By Bill Hirschman
Cuban–Americans have no monopoly on prioritizing family unity while trying to preserve their culture and values against social pressure to assimilate and as their children embrace a diverse outside world.
Virtually, every group from Jews to the Irish to the Vietnamese who have arrived over the past two centuries have wrestled with the same challenges.
But Cuban-Americans, especially those in South Florida in 2020, provide a vibrant illustration of those dynamics because much of the immigrant generation is still present as parents and grandparents. They are not part of some academic antiseptic academic chapter in a history book; they are prime actors in a real life play of swelling emotions.
Thus, Michael Leon’s world premiere The Cubans at Miami New Drama delivers an almost tactile depiction of how an extended family with multiple generations who clasp and rebel during two dinner parties in a Westchester home.
In a way, this exploration of a family struggling with generational change, internal divisions and external forces is not that much different than hundreds of similar pieces written throughout the history of drama. But there are two special aspects.
One, here are everyday Cuban-Americans whose lives are rarely portrayed in mainstream theater (other than works like Sonia Flew) with their distinctive culture deftly woven into the fabric of the play, from the food being prepared to the music on the radio to the men playing dominos to familiar jokes such as guests being late because they arrive “on Cuban time.”
Second, unlike works set in white bread Anglo homes, the exile experience and the omnipresence of the Cuba itself invests every situation, every line with an extra frisson of complication and passion.
This is not a documentary but theater. So the first act is a naturalistic slice of life recreation of a cozy dinner party with three generations savoring rapid fire banter born of seemingly unshakeable bonds of blood and friendship. Then the second act ventures into a more surreal vibe with theatrically visual metaphors. Previously barely visible fissures in relationships in the first act grow into inescapable fractures as recriminations, perceived betrayals and old disputes boil over. Those bonds are stretched to breaking.
Both sections thrive under the direction of Victoria Collado, who helmed the immersive Amparo last season, as well as a cast of primarily New York-based actors who were born, worked or studied here.
The collision of generations and their clashing opinions is reflected in the characters, whom Leon wisely explores one at a time as they arrive for the party.
Christy (Ashley Alvarez) is a smart modern assimilated 30-something who has failed to succeed as an actress after moving to New York City. She has returned for the graduation of her younger brother and is sparring good naturedly with her mother Martica (Vivian Ruiz), a salt of the earth housewife who cannot understand why her daughter isn’t married and why she now wants to move to Los Angeles instead of coming home. Her affable father Jesus (James Puig) is semi-retired and putters around the backyard. The older couple has built a solid life in the United States but they still ache from being exiled from Cuba.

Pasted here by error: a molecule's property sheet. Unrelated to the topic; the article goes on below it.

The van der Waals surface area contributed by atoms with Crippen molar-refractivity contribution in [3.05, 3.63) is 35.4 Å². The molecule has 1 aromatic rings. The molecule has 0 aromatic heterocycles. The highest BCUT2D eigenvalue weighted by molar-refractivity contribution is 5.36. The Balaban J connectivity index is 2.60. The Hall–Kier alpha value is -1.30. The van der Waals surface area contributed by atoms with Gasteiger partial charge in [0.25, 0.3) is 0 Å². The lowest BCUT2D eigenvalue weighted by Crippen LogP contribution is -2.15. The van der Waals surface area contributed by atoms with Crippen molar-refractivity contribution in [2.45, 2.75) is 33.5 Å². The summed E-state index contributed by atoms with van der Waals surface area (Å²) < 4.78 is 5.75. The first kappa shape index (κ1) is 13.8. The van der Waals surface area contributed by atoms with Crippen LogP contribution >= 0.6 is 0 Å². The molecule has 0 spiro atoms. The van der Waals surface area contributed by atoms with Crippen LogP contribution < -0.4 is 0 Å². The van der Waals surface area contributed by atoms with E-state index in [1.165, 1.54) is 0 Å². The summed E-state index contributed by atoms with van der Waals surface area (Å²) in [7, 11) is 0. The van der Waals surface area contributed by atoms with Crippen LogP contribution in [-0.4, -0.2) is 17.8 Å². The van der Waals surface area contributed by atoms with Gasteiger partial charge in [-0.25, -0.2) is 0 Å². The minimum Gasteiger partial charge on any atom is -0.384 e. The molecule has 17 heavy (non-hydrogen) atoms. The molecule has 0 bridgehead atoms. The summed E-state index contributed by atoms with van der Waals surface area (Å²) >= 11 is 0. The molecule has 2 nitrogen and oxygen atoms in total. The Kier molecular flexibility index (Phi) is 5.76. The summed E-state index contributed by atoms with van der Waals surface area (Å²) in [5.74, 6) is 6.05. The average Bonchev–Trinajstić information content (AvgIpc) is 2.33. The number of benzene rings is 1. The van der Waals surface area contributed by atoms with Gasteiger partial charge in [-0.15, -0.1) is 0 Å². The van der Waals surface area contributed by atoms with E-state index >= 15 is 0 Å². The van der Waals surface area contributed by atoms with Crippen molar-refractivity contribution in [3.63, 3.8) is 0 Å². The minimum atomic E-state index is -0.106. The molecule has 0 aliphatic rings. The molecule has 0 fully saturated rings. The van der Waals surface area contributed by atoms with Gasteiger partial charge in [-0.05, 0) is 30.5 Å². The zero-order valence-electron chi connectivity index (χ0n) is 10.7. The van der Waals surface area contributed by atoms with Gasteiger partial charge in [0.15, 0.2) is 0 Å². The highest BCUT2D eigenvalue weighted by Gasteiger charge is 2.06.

Later, Christy’s close cousin Ramoncito (Andhy Mendez) reveals privately to Christy that he has moved out of his combative father’s house, we deduce because he has revealed he is gay although he never says the word. Others arrive including a woman we guess is Jesus’ younger sister, the vivacious recovering alcoholic Ana (Jezebel Montero) with her new younger Anglo fish-out of water boyfriend Eric (Caleb Scott) in tow.
Finally joining the crowd are the middle-class middle-aged couple Vero (Adriana Gaviria) and a socially conservative Pepe (Rene Granado) who we have to guess are close friends of Jesus and Martica. If either is related to the rest by blood, the dialogue never makes that clear. One of the last to appear is Manolito (Ruben Rabasa), who we assumed opening night was the aging paterfamilias who escaped Castro’s Cuba and who is battling incipient dementia. But reading the script he apparently is just a family friend. (Next production, it would help if the relationships are spelled out in the playbill list of characters).
Everyone hugs everyone, mother and daughter revive an old disco dance they shared, stories are told. They sound like a musical medley of opinions and accents with people talking over and through each other. Indeed, one of Christy’s legitimate complaints is that people aren’t listening to each other, especially when they air ideas and dreams antiethical to the others.